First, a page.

Judge denies Costco request to ban protesters

Comments posted by Erik Scott supporters on the Facebook social networking website prompted Costco Wholesale Corp. to go to court in an unsuccessful bid to keep protesters away from one of its Las Vegas stores.

A district judge late Wednesday denied company attorney Sharon Nelson’s blanket request to ban Erik Scott supporters from “protesting or picketing” the Summerlin Costco on Thursday night. Scott, 38, was killed July 10 by Las Vegas police outside the store.

An order signed by Judge Michelle Leavitt denied Nelson’s request without explanation.

An employee at Nelson’s office said the attorney had no comment on the request for a temporary restraining order against as many as 100 unknown defendants. Nelson in court papers said she had no way of knowing who to name. She had read about the possible protest on a Facebook page dedicated to Scott.

Earlier this week, a coroner’s inquest jury after six days of testimony determined the three officers involved in the shooting were justified in their actions.

Scott family spokeswoman Lisa Mayo-DeRiso said the family has turned its attention to Costco employees, particularly Shai Lierley, who called police the day Scott was killed.

So have some of the hundreds of members of the In Memory of Erik Scott Facebook page, people Mayo-DeRiso said the Scott family has no control over. They are pressuring Costco to fire Lierley.

While the Scott family has indicated it intends to file a lawsuit against the Metropolitan Police Department and Costco, Mayo-DeRiso distanced the Scott family from any influence it might have over others.

“We have over 1,500 members on Facebook and over 7,000 on Twitter,” Mayo-DeRiso said. “I even saw something on a Craigslist page I never even heard of until today. The Scott family can’t control how the public feels about Erik.”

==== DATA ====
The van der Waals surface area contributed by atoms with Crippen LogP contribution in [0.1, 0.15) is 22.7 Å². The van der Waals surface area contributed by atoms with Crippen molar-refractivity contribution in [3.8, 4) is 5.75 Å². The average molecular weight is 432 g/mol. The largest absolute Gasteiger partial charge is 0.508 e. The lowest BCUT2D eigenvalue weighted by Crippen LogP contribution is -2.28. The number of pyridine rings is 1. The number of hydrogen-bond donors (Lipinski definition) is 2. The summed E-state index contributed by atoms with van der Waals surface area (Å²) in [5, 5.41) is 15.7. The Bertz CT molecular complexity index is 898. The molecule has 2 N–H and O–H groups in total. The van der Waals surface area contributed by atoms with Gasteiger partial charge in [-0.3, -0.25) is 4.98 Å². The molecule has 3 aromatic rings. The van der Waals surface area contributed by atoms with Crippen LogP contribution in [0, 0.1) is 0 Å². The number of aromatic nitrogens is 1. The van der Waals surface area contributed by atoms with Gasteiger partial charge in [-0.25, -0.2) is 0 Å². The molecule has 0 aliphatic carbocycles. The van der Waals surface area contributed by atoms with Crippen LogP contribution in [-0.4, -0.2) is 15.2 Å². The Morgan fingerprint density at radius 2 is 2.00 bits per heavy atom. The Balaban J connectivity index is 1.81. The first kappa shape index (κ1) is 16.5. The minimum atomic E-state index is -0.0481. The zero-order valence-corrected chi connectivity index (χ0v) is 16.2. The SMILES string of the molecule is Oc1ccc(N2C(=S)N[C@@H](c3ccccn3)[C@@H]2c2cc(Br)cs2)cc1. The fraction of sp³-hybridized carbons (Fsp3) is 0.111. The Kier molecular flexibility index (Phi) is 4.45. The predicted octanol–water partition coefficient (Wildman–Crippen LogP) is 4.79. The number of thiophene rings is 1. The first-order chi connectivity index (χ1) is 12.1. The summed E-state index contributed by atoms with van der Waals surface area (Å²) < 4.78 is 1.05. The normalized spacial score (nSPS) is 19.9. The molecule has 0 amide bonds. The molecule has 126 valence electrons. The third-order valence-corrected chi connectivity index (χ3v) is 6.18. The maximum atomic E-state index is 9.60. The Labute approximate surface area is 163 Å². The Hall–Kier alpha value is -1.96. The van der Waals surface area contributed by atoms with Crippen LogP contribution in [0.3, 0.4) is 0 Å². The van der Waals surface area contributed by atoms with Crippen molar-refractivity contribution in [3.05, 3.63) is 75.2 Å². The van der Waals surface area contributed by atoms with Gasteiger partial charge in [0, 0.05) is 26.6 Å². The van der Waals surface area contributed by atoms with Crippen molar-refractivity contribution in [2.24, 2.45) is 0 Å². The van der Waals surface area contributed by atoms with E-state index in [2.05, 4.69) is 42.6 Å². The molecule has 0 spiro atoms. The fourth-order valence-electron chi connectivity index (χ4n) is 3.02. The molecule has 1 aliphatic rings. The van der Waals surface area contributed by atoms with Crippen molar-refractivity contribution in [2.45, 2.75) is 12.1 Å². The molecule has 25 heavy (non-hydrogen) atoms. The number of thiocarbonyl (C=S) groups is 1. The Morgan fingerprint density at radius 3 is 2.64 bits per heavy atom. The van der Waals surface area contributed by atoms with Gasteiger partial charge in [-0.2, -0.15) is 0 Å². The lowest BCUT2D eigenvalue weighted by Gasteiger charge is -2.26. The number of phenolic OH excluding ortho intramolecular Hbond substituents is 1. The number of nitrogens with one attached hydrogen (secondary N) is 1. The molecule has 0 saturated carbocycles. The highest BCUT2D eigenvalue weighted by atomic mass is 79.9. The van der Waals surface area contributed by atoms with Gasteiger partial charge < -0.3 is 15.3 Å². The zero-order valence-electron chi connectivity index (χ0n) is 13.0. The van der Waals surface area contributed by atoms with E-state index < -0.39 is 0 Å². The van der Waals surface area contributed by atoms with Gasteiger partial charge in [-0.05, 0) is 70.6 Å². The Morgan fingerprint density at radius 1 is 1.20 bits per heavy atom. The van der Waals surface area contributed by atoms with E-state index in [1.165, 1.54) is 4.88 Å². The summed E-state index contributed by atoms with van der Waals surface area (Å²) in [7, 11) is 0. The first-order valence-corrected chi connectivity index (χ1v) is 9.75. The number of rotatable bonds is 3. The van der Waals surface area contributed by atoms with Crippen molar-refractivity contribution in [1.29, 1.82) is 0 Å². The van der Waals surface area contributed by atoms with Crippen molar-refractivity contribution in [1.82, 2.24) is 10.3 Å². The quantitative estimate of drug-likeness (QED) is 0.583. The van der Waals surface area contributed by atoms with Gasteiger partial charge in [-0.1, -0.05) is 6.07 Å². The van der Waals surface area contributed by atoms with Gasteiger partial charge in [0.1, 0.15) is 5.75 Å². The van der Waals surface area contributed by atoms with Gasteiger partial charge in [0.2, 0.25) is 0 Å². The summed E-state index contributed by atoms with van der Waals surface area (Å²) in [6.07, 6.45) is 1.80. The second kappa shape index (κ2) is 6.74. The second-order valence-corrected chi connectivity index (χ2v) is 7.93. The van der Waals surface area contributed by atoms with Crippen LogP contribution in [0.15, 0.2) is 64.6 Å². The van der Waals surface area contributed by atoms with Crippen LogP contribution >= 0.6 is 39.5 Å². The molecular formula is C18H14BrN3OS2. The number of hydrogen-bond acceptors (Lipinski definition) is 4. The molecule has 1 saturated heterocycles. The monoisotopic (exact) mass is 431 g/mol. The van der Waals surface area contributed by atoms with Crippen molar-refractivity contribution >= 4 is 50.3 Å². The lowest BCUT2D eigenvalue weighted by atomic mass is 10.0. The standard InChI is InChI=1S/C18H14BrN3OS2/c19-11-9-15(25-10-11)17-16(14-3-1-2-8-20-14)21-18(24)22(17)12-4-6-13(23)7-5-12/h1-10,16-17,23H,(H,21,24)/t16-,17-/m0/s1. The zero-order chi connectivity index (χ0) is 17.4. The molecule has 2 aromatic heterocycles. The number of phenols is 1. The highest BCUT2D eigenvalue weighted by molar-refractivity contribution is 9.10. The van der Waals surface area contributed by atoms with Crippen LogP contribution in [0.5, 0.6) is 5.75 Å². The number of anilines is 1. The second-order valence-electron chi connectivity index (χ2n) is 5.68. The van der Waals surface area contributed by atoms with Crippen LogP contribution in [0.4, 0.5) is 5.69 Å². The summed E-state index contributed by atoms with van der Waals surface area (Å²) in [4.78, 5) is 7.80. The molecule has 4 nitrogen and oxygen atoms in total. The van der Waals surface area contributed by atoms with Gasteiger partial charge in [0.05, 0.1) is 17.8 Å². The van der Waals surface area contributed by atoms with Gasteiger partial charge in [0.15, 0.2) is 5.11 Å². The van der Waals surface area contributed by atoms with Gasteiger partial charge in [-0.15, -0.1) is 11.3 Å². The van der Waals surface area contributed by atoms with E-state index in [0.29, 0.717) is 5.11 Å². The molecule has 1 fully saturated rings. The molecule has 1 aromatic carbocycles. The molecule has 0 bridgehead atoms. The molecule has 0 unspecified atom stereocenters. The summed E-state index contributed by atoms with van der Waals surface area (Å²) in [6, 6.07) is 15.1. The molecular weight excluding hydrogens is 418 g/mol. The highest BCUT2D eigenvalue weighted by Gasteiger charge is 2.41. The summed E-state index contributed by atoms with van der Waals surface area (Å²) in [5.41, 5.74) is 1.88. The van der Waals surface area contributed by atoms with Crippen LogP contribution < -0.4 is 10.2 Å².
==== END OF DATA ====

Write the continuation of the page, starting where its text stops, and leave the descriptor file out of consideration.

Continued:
Mayo-DeRiso said the family, which has been aggressive in questioning the actions of police and Costco, recently changed the message on its billboards to thank witnesses who testified at the televised inquest.

“Even the witnesses whose testimony they don’t agree with, the family thanked them,” Mayo-DeRiso said. “We respect that they came forward. The Scott family feels bad for those who watched Erik die. Those people will never forget what they saw.”

Mayo-DeRiso is not so forgiving toward the court action of Costco. “Why Costco has taken this adversarial stance doesn’t make sense,” she said.

That Nelson’s court papers were filed ex parte, meaning it would be heard in the absence of any opposing party, was hurtful to the Scott family, Mayo-DeRiso said.

A Tuesday post on the Scott memorial Facebook page asked pickets to show up at the Costco’s Summerlin store and join in “DEMANDING the firing of Shai Lierley … .” Lierley called 911 after noticing Scott had a firearm and was reported to be acting “erratic.”

The planned 6 p.m. gathering drew four protesters to a corner near the Summerlin Costco at Canyon Pointe Shopping Center. Most of the protesters directed their ire at Las Vegas police. Protester Laurie Sorenson also said Costco played a role in a cover-up of Scott’s shooting.

“If you went into Costco right now, their surveillance tapes would be working,” Sorenson said. “I’m not an expert in technology, but I’m not an idiot either.”

During the inquest, testimony was given that Costco’s video security system failed to capture the shooting.

Scott’s father, Bill Scott, told reporters after the inquest that Costco employees were responsible for Scott’s death.

A Puget Sound Business Journal story published in Costco’s home state of Washington on Wednesday reported company leaders said the actions of Lierley and other employees were motivated by concern “for the safety of our members and employees.” The report mentioned the Thursday protest, adding Costco will “vigorously resist any use of our private property by anyone for this purpose, and will apply to the court for relief if any such threatened trespass is attempted.”

Review-Journal writer Antonio Planas contributed to this report. Contact Doug McMurdo at dmcmurdo@reviewjournal.com or 702-224-5512 or read more courts coverage at lvlegalnews.com.

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